The most important rule, however, is: If you have a legacy report, it cannot contain tables, and thus cannot contain any crosstabs. Tables require a proper interpretation of the layout rules. The old rules tend to contradict each other from time to time, which causes great distress to the table-calculations.A distressed table-layout calculation may commit suicide or may throw away your data, so we better do not allow that to happen.
So before you can start to use newer features in the reporting system, you have to
Migrate your reports
Report migration is the process of rewriting a report’s layout definition to match the new layout rules. During that rewrite, we try to keep the layout as closely as possible to the original. While we are at it, we remove some invalid properties (like layout styles on groups) and migrate the sizing to the updated width/height system (not using the min-max height hack).
You can initiate the migration by entering the migration dialog via “Extra->Migration”. The dialog will list what will happen to your report, and will prompt you to save your report before the migration starts. The migration cannot be undone with the “Edit->Undo” function, so this saved report is your security blanket for the migration.
If you are sure that your report will be fine without the rewrite, you can manually force a report to a different compatibility level via the “compatibility-level” attribute on the master-report object. Be aware that this voids your warranty – your report may run just fine, or it may blow up completely. All bets are open.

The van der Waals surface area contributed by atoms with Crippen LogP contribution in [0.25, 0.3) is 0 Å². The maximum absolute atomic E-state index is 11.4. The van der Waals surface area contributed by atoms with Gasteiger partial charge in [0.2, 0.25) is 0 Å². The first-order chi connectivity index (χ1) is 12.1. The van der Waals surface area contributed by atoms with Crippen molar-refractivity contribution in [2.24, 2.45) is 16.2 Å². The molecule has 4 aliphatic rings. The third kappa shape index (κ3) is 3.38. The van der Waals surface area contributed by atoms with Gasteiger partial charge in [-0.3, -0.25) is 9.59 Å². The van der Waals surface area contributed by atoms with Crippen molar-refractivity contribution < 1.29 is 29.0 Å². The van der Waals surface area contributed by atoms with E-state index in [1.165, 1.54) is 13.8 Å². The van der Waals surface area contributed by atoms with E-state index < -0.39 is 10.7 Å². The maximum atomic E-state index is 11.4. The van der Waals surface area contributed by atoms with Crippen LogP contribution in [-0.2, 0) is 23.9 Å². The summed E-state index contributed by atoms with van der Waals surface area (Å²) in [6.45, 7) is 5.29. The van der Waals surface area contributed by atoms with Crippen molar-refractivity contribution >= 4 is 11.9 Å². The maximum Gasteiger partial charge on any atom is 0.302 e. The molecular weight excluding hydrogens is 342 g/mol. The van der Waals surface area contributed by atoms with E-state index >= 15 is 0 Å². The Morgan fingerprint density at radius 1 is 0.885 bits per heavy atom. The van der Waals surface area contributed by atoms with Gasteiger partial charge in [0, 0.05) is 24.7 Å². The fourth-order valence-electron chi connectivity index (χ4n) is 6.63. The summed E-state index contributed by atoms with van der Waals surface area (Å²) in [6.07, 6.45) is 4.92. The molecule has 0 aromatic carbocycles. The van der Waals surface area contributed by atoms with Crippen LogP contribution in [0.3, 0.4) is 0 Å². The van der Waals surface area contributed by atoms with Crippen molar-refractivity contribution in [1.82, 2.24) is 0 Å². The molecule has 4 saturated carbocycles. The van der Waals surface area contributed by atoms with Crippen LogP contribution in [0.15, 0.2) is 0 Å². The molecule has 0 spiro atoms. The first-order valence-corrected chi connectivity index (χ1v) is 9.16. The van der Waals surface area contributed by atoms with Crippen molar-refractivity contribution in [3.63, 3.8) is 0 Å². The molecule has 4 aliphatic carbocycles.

Once the migration is done, your report should work as before, but within the corset of the new, and stricter, layout rules.
And to be sure: Let me repeat it – you only need to migrate reports when you want to use new features on them. Your old and already published reports will continue to work just fine without any manual intervention.
Bonus Content: Min/Max and Preferred width and height
Until recently, the layout system was not able to handle the layout constraints for minimum, maximum and preferred sizes correctly. The safe and default option was to rely on the minimum sizes only. The system magically treated all minimum sizes as maximum sizes for most cases, unless the element had a dynamic-height flag set or had an explicit maximum width or height.
With PRD-4.0, the layout system uses better rules with less contradictions. Therefore it is safe now to rely on the preferred size for most cases.
In reports in PRD-4.0 compatibility, a minimum size defines an absolute minimum, and the element will not shink below that size. The maximum size defines the absolute maximum, if defined, then the element will never grow larger than that. The preferred size defines a flexible recommended size. In most cases this is the size your box will use.
But if your element has content that requires more space, it will get it (up to the limit imposed by the maximum size). Each element computes a ‘minimum chunk size’ – think of it as the largest word in text – and uses the maximum of the chunk-size and the defined preferred-width as effective size.
Try our new compatibility mode. See whether it preserves your reports, and if not, please, please, file me a bug-report!